Admitting defeat

I've learned a lot in the 2-3 years I've spent trying to teach myself programming through Rust. I feel like Rust has forced me to learn some concepts that I would otherwise not have understood at all. That said, I keep running into the same deadends whenever I try to do any project beyond the trivial. I don't fault Rust for this in any way. It reflects my own limitations.
I recently volunteered to help a co-worker out with a scheduling problem. I ended up writing a ton of VBA code and linking it all together with some Flow recipes to automate a bunch of steps. Even though I had never written a line of VBA before, it was (relatively) easy to go from concept to finished project. And it was fun.
This experience made me realize that I really don't need to feel in control of every aspect of a program. I just want to put a thought into practice. I still need a lot of training wheels to do that, so I'm going to be taking a break from Rust.
This community has been an amazing resource. I thank everyone who has patiently answered questions or provided examples. I'm sure I'll be back when I have a need for something computationally intense or get enough experience with the shortcomings of Elixir/Python/Javascript to understand why some of the pain points in Rust are necessary and even desirable.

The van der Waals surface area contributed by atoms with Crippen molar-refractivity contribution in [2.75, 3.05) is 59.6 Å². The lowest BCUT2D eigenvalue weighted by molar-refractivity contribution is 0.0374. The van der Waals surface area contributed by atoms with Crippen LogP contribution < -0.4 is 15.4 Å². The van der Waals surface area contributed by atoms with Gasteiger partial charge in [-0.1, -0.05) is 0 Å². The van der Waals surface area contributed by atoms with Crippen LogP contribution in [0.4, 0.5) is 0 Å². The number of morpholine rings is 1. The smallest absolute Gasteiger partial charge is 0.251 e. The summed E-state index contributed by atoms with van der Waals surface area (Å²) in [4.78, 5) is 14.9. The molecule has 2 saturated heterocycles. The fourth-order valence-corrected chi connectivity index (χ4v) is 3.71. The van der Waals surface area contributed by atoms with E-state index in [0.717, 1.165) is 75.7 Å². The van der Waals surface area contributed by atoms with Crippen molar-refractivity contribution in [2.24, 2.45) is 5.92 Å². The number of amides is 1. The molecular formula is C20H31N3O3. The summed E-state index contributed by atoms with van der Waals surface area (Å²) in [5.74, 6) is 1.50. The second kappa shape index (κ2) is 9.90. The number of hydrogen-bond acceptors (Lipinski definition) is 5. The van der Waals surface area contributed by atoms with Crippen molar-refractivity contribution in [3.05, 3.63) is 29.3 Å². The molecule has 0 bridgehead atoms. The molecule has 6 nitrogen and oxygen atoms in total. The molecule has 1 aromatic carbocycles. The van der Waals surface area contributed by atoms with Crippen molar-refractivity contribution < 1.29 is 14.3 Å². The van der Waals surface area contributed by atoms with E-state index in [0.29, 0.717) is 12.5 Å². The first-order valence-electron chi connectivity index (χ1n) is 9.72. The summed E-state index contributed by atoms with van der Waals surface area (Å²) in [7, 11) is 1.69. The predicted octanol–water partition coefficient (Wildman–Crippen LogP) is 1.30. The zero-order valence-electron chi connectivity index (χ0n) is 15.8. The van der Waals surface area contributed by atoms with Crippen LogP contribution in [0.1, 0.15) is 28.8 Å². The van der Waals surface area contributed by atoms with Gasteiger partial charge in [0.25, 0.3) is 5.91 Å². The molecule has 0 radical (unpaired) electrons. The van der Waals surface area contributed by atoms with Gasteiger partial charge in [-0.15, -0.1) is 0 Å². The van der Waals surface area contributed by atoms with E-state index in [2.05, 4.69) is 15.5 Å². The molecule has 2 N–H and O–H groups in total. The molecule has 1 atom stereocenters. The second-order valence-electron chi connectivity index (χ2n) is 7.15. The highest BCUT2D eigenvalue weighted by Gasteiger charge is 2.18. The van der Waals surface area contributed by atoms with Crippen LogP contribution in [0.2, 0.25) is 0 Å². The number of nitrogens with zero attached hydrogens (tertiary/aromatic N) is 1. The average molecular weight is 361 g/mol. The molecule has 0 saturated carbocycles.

It's a shame it didn't work for you. That's not unusual — it took me embarrassingly long to learn Rust, and I was very close to giving up. For the work I do I need the control and memory efficiency of Rust, so I persevered. Rust isn't the best tool for many things, so have fun with other languages.


I gave up on my first try, then a month or two later I thought "I refuse to admit defeat" and I went back, started from scratch (read the books from the beginning again), and this time around I felt that I wasn't just running into a wall all the time -- I felt that most of the time was spent actually learning Rust.

And speaking of Rust insights: For the longest of time I kept thinking "Why doesn't this work?! Rust should be able to figure it out!". Then I became more cautious, and I rarely ran into lifetime issues. But the past few weeks I've had a new interesting experience with Rust: I've tried to do things that I assumed wouldn't work -- but they did. It's nice to have ventured into the land of "Why does this work?!".